- Phantom (1922) F.W. Murnau
- Destiny (1921) Fritz Lang
- The Cabinet of Dr. Caligari (1920) Robert Wiene
- The Golem (1920) Carl Boese, Paul Wegener
- Nerves (1919) Robert Reinert
- The Student of Prague (1913) Paul Wegener, Stellan Rye
Allan Gray arrives in the village of Courtempierre and settles in a small inn. In the night, an old man enters Gray’s room to tell him “she must not die”. One of the old man’s daughters, Leone, has been bitten by a vampire. To break the curse, Gray and Gisele…➝
The German police force can not solve child murders that take place one after the other. The underground world comes into play when the people are now desperate in the face of the ongoing murders. The whole city (police, public, underworld) goes after the killer.
M is one of the best examples of German expressionist cinema. The film stands out with its story, twisted ending, architectural design, use of sound, light and shadow designs. Fritz Lang receive many death threats while he was shooting the film. The Nazi party tried to prevent the film from shooting. M is also Fritz Lang's favorite movie in his filmography.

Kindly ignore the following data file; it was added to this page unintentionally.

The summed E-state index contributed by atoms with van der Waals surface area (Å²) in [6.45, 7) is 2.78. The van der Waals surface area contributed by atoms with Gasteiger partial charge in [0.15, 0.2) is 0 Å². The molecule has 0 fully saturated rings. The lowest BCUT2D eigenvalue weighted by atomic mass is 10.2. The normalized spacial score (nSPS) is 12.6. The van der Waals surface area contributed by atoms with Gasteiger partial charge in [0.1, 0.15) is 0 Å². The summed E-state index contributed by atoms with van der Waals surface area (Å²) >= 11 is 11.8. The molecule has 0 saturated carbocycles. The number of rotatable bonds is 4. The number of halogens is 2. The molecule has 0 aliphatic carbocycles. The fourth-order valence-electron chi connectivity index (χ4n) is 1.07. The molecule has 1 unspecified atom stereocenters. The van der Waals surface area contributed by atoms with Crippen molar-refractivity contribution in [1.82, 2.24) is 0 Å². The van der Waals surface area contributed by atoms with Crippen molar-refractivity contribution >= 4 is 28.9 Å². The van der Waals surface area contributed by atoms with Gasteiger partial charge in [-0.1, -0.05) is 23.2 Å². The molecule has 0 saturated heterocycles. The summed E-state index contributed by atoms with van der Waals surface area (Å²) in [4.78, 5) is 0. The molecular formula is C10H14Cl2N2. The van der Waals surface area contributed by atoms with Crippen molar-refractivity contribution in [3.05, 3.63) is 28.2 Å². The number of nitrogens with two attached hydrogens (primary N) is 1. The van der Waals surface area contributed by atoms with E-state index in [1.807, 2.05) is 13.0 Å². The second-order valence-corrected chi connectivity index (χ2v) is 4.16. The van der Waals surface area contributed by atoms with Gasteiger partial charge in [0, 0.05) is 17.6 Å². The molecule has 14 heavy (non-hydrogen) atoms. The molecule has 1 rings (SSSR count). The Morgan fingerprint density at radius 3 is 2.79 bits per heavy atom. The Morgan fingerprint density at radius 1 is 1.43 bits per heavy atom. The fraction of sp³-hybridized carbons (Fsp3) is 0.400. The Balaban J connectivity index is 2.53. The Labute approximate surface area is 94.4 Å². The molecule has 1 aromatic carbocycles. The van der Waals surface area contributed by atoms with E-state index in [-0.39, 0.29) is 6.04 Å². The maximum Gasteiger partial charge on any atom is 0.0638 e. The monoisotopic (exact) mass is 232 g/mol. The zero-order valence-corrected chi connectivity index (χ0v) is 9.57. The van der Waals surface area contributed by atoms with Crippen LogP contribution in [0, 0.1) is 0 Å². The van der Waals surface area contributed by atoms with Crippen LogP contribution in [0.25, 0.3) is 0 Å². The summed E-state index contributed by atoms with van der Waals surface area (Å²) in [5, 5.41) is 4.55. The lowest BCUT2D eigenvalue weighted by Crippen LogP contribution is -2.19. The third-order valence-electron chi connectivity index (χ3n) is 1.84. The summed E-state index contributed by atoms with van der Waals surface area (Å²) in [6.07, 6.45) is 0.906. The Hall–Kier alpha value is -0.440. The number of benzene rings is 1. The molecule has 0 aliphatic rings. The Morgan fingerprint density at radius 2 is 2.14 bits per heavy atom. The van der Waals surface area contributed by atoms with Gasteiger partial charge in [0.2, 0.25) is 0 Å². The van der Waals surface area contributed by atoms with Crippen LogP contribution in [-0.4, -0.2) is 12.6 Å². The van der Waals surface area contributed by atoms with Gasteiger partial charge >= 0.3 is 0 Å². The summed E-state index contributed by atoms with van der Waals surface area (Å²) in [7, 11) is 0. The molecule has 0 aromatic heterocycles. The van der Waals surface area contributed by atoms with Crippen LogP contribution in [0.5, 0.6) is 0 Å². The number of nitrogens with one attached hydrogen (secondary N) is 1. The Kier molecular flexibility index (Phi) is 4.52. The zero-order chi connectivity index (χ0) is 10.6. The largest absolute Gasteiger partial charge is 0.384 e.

Lord Clancharlie was sentenced to death after refusing to kiss King James II’s hand. A permanent smile is left on Lord Clancharlie’s son’s face with surgery to embarrass his father. The boy named Gwynplaine attends carnivals and becomes famous as The Smiling Man.
The Man Who Laughs is an adaptation of Victor Hugo's novel of the same name. DC Comics would use Gwynplaine's smile and face type for the Joker character in the Batman series.